This year, for me, has not just been about strengthening existing connections, it’s also been about breaking old ones and making some new ones.

Toward the end of August I left Facebook.

Oh, I still have an account there, and I maintain my author page, but I don’t use it in the same way I used to. Some of my connections there were unhealthy and I’d started to find myself starting to post something and then changing my mind. I wasn’t changing my mind because I didn’t think or feel the things I was about to post but because I knew some of my connections were going to take that post as an invitation to ‘debate’. And sometimes I simply wanted to express something (a feeling, and opinion, whatever) without having to defend or explain it. Even if I specifically said in the post that I wasn’t open to discussion or debate, it often didn’t matter and I’d find myself deleting comments — which is not a good feeling.

It was exhausting.

And it’s easy to say ‘Curate your list’ or ‘The block button exists for a reason’ but some connections, some relationships, are too complex for easy solutions. I’m not afraid of confrontation but I don’t love it and, this year especially, I often just didn’t have the spoons for it.

So I just stepped away. No big announcement, nothing like that. I kept the Messenger on my phone to maintain the connections from people I engaged with in ways other than my posts and took a breather.

One thing which made it easier for me to do that was that I’d created new connections on another platform. Discord.

It’s probably ironic that a platform with a name like Discord has helped me so much this year.

I started a Discord server last fall, to help with NaNoWriMo. There were a few people who hung out there during NaNoWriMo but after November it was mostly me and the bots. I even talked to them each day… they didn’t much talk back to me though LOL Then, after a few months of me sending out invites a couple people — real people not bots — started to hang out regularly. And then a few more. And then a few more. Now we have a solid core of people who frequent the server, and have even started doing weekly Zoom hangouts.

It kind of feels like an office, if an office was made up entirely of your friends. We don’t always agree on things but we’re always respectful of each other, and supportive of the fact that sometimes you just can’t with things. And that’s okay.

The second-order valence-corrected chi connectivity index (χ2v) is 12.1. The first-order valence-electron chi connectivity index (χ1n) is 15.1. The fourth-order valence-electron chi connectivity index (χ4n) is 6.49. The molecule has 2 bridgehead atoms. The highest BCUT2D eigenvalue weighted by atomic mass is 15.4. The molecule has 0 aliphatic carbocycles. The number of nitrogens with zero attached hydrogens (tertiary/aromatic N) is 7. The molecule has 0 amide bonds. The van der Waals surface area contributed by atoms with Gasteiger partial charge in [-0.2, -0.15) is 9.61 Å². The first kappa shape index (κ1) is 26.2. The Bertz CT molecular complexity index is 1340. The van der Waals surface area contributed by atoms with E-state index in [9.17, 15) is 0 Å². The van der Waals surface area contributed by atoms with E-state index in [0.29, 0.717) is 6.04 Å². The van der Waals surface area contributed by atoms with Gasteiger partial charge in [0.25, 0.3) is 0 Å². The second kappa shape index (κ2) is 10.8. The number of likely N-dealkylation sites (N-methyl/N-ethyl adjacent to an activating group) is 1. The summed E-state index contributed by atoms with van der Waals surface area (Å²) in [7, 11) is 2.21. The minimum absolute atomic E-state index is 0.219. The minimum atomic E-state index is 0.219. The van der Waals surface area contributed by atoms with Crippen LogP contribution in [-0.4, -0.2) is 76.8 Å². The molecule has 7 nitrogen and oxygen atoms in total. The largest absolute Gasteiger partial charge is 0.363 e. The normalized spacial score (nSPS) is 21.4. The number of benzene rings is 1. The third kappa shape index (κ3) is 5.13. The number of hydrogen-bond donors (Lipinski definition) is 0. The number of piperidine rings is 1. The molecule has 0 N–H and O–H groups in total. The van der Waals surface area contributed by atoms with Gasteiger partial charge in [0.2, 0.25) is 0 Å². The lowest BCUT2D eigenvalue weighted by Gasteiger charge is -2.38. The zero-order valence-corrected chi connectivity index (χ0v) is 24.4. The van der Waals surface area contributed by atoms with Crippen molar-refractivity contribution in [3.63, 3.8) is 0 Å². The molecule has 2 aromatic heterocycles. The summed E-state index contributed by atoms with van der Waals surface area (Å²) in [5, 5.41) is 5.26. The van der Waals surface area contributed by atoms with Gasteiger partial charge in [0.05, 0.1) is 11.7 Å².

I feel seen there, and heard. And accepted.

These are connections I will always treasure. These people — many of whom I’ve never been in the same room with — really matter to me.

It’s a good feeling.

You know what else is a good feeling? This:

This year’s Giftmas fundraiser to benefit the Edmonton Food Bank has raised $740 of its $1000 goal already!


That’s amazing! Because of the magic of the food bank, that means we’ve already raised enough money for 2,220 meals!

We’re not at the finish line yet though, so if you can please help. Every dollar donated is magically turned into three meals for hungry people so every little bit counts 🙂

Donate Here

After you’ve donated, you can comment here (or email me privately if you want to remain anonymous) to let me know and I will add your name into a draw for a copy of my Christmas anthology, Mrs. Claus: Not the Fairy Tale They Say.

There are two other stops on today’s Blog Tour, make sure you check them out as well.

Beth Cato‘s post about how the pandemic has changed connections for her and her son brought tears to my eyes — in a good way. You’ll definitely want to give it a read.

Meanwhile, Jemima Pett is matching donations, hosting a giveaway and has a quiz about subway connections on her post.


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